CHILDREN’S

You are currently browsing the archive for the CHILDREN’S category.




Brian Woodbury is a Los Angeles composer, lyricist and bandleader. He writes stage musicals, post-modern concert music, quirky pop, country songs, and music for children’s TV.”

Brian Woodbury Music on Souncloud




taken from the overture from the musical “The Hammerdancer” (1983) (book, music & lyrics Brian Woodbury).

c. Brian Woodbury and His Popular Music Group
“Brian Woodbury And His Popular Music Group”
Fang Records, 1992

The Making Of Laura Veirs‘ ‘Tumble Bee’
Tumble Bee will be officially released on November 8th.


“Tumble Bee,” the first children’s record from the prolific Laura Veirs, inspires listeners to lean in close and hit replay. The youthful innocence in Veirs’ voice lends itself well to the jaunty spirit of the album, a collection of American folk songs. She and renown record-producer Tucker Martine (The Decemberists, My Morning Jacket, Sufjan Stevens), her long-time collaborator on seven of her eight records, have created a piece of art that is sure to appeal to children as well as adult fans of Veirs’ previous work. As Smithsonian Folkways recording artist Elizabeth Mitchell says, “This is a luminous, smart, essential and truly extraordinary album.” …..Tumble Bee was recorded at home in the Spring of 2011.

Be a fan of Laura Veirs on Facebook for a free download. Click HERE.

Pre-order Tumble Bee Now!

Track List:
1. Little Lap Dog Lullaby – Trad….Peggy Seeger
2. Prairie Lullaby – Billy Hill
3. Jack Can I Ride? – Trad….Peggy Seeger
4. Tumblebee – Karl Blau
5. King Kong Kitchie Kitchie Ki-Me-O 
    – Trad….Chubby Parker And His Old Time Banjo
6. All the Pretty Little Horses – Trad.
7. The Fox – Trad.
8. Jump Down Spin Around – Harry Belafonte
9. Why Oh Why – Woody Guthrie
10. Down in the Medder – Laura Veirs/Karl Blau
11. Soldier’s Joy – Jimmy Driftwood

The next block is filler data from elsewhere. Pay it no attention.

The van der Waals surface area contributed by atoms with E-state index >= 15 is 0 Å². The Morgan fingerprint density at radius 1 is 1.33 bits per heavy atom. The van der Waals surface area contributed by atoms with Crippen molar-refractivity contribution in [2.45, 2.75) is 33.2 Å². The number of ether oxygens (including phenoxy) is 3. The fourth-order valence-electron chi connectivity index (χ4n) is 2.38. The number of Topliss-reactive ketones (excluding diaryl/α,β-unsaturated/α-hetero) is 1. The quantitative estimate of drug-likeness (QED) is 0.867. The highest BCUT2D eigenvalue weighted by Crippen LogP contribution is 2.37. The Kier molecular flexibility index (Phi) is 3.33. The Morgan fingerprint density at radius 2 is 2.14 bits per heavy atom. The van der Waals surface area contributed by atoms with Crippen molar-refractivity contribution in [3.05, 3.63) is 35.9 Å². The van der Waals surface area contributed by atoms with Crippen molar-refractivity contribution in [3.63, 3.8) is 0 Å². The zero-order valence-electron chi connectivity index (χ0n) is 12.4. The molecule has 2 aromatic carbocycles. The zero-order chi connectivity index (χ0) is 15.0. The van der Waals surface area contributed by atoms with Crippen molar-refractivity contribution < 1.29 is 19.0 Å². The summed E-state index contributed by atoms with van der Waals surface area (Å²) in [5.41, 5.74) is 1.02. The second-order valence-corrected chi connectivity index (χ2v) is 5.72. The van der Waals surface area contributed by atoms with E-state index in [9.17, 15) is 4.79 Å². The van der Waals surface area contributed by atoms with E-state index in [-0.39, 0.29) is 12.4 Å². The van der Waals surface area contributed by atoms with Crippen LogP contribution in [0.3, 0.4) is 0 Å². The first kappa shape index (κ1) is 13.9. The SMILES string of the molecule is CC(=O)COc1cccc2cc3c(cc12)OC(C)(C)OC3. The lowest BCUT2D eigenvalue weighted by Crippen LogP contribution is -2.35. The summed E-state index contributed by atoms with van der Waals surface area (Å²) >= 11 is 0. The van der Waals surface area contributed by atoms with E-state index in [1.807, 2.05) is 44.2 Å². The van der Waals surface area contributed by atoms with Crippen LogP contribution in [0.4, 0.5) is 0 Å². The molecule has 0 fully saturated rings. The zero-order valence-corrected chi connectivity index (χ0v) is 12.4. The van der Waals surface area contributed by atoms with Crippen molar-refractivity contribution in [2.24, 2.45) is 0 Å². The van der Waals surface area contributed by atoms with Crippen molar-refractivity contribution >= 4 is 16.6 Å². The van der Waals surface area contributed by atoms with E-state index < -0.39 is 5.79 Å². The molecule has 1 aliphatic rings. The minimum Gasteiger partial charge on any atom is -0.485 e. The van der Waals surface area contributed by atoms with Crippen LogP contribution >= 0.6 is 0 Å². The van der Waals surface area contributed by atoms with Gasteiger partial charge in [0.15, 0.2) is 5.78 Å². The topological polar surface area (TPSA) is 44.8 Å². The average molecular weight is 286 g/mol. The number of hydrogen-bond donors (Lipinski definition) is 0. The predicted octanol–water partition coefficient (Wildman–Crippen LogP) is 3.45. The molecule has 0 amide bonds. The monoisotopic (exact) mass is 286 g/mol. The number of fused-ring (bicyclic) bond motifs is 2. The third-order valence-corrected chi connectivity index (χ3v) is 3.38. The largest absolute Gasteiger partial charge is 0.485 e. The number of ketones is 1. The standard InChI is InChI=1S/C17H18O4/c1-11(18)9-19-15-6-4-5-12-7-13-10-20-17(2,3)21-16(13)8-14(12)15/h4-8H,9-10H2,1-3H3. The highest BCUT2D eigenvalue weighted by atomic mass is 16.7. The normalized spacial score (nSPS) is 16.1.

12. Jamaica Farewell – Lord Burgess
13. Prairie Dream – Rob Burger

Karl Blauが書いた ‘Tumblebee’ はNRBQみたいデス。

Chubby Parker And His Old Time Banjo – King Kong Kitchie Ki-Me-O
A film made by Kris Anka for Re-Envisioning America: A Multi-media homage to Harry Smith’s Anthology of American Folk Music

Wee Scary Beasties “Creepy Lullabies”
(Wee Beatz/Double 7″/2008)



Listen to ‘Pumpkinhead’ by Wee Scary Beasties: Jon Langford and Sally Timms of the Mekons, Kelly Hogan (Neko Case, Pine Valley Cosmonauts), Devil in a Woodpile. (via Carrot Top Records)


Wee Scary Beasties-Pumpkinhead by carrottoprecords

cover art by Carson Ellis



Portland’s singer-songwriter, Laura Veirs has announced the upcoming release of her new album “Tumble Bee: Laura Veirs Sings Folk Songs for Children,” due out on November 8th via Raven Marching Band Records (N. America) and Bella Union (rest of the world), follow -up to the last year’s album “July Flame.” Produced by Tucker Martine, and features guest appearances from Colin Meloy, Jim James, Bela Fleck, Karl Blau, Basia Bulat and Brian Blade among many others.

WATCH :: The Making Of ‘Tumble Bee’ Video


 tracklist:
1. Little Lap Dog Lullaby – Traditional
2. Prairie Lullaby – Billy Hill
3. Jack Can I Ride? – Traditional
4. Tumblebee – Karl Blau
5. King Kong Kitchie Kitchie Ki-Me-O – Traditional
6. All the Pretty Little Horses – Traditional
7. The Fox – Traditional
8. Jump Down Spin Around – Harry Belafonte
9. Why Oh Why – Woody Guthrie
10. Down in the Medder – Laura Veirs/Karl Blau
11. Soldier’s Joy – Jimmy Driftwood
12. Jamaica Farewell – Lord Burgess
13. Prairie Dream – Rob Burger 

Laura Veirs – Wide-Eyed, Legless  from “July Frame”




Suzuki Beane – 1962 Television Pilot – Edited
Desilu Studios adapted the popular children’s book – a satire of Kay Thompson‘s “Eloise” series – into a TV pilot, which ultimately did not find a sponsor. This shortened version eventually aired with another recycled pilot and some new material with Lucille Ball and Gale Gordon as part of the “Victor Borge Comedy Theater.”

Suzuki Beane is a humor book written in 1961 by Sandra Scoppettone and illustrated by Louise Fitzhugh. The novel is a downtown satire on Kay Thompson’s Eloise series (1956-59).  (Thanks, Duplex Planet)